Can you tell me what the accident was where they diagnosed you with pelvic floor issues?
How bad is the "prolapse"? Were you having symptoms BEFORE the accident that you might have attributed to prolapse?
I fell backwards on to my base of my spine but hit a disused metal pipe that was sticking 6" out from just above a skirting board. I have had no issues with prolapse before the accident.
The cervix has dropped into the vaginal wall but does not protrude out of me. However, the vaginal vault (I think) is starting to be visible when I look at the opening but is not protruding.
The Gynecologist stated that due to the uterus and cervix dropping I also have prolapse bladder and bowel.
Hope this answers your questions.
By the way, I have been having trouble accessing this website to answer you so apologies if I appear not to be answering,,,,,,, its the website.
I too was having a difficult time with accessing this question - there must have been something wrong with the site for a while.
Assuming that you did not have a problem BEFORE the accident, and that the accident itself caused some kind of injury to the pelvic floor, then I would not rush into any kind of surgery without pursuing some kind of alternative options.
I will liken the 'injury' to a vaginal birth, with a significant amount of strain on the pelvic floor. You were likely prone to prolapse, likely related to prior childbirth.
Think about pelvic support in the following way:
1. There is support of the top of the vagina2. There is support of the bladder wall of the vagina3. There is support of the rectal wall of the vagina4. There is support of the vaginal opening between the rectum and vaginaYou are describing the common problem related to loss of #1 and #2. Any bulge or vaginal skin that you can see at the vaginal opening is likely related to the bladder wall. In your case, since things happened so suddenly, you might consider:1. Pelvic floor rehab - intensive Kegel exercises with a Physical Therapist2. Pessary - you can use this as needed and can be taken out whenever your want. You could consider it something you use when you are active or exercising, for example.If all of this fails, I would not pursue an alternative surgery to the one you described. It is NOT the standard of care for surgical treatment of prolapse. Also consider that loss of sexual function is NOT usually a problem for women after surger for prolapse (i.e. the TVH/APR) that you described.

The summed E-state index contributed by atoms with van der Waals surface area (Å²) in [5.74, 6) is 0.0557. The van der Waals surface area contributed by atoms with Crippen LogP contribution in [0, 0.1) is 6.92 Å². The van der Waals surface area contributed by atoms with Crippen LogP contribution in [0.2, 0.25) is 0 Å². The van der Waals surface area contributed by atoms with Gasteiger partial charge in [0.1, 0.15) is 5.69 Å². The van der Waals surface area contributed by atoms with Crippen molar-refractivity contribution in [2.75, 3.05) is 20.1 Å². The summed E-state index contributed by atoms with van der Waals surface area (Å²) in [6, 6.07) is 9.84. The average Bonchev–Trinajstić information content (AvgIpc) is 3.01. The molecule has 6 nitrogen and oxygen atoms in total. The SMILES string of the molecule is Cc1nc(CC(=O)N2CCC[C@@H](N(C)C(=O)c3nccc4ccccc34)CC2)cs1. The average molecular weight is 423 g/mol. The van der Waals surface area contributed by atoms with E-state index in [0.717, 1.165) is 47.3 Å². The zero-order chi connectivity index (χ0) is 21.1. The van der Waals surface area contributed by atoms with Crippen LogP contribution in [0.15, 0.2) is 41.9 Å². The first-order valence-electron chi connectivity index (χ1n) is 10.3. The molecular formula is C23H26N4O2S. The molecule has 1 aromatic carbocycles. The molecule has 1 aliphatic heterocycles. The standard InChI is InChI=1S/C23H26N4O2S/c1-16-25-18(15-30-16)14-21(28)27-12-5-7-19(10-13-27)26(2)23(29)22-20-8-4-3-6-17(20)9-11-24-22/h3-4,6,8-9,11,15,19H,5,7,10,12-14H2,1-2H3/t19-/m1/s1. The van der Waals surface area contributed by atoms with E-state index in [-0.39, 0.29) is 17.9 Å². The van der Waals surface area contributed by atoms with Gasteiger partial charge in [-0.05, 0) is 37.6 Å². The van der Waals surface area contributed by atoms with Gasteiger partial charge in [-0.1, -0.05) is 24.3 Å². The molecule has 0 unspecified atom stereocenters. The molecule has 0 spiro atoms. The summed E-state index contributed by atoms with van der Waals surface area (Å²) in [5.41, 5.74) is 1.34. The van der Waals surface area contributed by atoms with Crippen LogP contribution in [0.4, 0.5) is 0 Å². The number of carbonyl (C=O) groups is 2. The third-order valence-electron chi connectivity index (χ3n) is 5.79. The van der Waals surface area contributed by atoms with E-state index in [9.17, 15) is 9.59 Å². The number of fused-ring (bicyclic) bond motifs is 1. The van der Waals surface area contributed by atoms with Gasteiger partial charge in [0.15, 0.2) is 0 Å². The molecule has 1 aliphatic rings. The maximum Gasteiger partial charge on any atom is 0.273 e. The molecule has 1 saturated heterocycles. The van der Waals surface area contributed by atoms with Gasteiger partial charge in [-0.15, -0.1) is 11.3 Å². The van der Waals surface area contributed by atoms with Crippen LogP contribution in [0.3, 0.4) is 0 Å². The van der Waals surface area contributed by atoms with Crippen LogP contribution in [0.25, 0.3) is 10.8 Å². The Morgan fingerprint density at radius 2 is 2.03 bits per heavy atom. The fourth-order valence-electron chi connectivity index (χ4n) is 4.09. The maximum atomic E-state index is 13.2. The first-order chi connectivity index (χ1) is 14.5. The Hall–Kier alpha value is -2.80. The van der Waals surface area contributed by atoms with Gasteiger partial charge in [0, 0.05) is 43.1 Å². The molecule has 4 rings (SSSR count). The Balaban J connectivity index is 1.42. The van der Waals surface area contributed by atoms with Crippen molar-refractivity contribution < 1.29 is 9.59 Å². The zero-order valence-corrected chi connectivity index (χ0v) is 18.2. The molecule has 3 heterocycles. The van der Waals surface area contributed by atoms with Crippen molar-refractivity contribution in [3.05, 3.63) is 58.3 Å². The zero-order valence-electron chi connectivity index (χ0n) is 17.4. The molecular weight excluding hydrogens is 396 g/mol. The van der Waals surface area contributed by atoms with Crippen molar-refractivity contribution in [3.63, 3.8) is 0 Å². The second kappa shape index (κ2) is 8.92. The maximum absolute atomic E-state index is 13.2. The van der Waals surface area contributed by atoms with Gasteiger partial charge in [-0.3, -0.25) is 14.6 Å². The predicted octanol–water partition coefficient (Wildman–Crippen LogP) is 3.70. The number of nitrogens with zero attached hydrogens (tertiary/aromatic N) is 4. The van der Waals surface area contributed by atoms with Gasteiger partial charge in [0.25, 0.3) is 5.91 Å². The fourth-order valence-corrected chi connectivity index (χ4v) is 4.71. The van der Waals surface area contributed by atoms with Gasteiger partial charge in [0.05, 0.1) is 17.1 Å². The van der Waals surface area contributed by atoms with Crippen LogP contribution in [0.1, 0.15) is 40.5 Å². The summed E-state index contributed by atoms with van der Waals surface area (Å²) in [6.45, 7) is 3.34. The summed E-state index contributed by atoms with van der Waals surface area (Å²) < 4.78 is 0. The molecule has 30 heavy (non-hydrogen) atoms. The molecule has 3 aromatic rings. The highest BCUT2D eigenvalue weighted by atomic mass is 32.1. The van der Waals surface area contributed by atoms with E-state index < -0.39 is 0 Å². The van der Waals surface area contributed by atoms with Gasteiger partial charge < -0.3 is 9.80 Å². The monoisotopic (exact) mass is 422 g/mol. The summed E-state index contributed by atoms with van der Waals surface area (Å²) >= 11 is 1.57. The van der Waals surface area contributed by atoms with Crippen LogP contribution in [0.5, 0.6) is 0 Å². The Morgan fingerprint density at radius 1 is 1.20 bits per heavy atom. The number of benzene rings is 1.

Again, I would recommend trying pelvic floor 'rehab' for at least 6 months before considering surgery. Also, don't rule out the use of a pessary - it is non-surgical, non-hormonal and harmless.
I hope that this helps - please ask me if you have any further questions.
At last I have an answer. Thank you for your reply it is helpful. Would you be able to tell me if you have heard of RFV or the article called [Surgical treatment of prolapsed uterus and vagina using the RFV (reposition and fixation of the vagina) method R. Napierala].
He is a Polish Gynecologist who wrote this article following his own method of re-positioning a prolapse uterus and vagina on 12 patients in 2004. The link to the abstract is: http://www.ncbi.nlm.nih.gov/pubmed/16736970. I am interested to know what the long term outcomes of these patients are, so I am trying to obtain the full article to read so I can try and understand what the procedure is and what the risks are. And yes I forgot to say I have had three children all natural birth without complications.
I am keen to gather what information I can as soon as possible to make a decision, as I ended up with another water infection again yesterday, but I also keen not to rush into a decision.
Could you tell me if you have heard of this method and do you know anyone in the UK who performs this type of surgery?
This will take me a little time as I need to pull the full article to read exactly what they did in these surgeries. I will get back to you within 12-24 hours with an extensive answer. Please reply "okay" so that it open another answer box for me to respond within. Thank you for your patience. I, too, am interested in this technique.
Ok. That is great and really helpful. I will wait for your reply, don't worry if it takes longer. Many thanks.
Hi, that's fine. I am also waiting for a copy of the article from the university I attend so I can read; however, I am unlikely to understand the technical jargon and what is involved in the technique and what the risks are.
Plus, even if the method seems perfect for my situation, I still need to locate a Gynecologist in the UK that performs this type of surgery. So there are a few hurdles for me to jump through yet.
I will await your reply and I appreciate your time on this matter.
If the article is electronic I can translate with a translation programme on my computer. The university which I attend is trying to source me an electronic copy so hopefully I can get it translated, if they can source it for me. I really appreciate all the trouble you are taking to help me, I am a very very patient person so please do not worry! Smiles and thank you.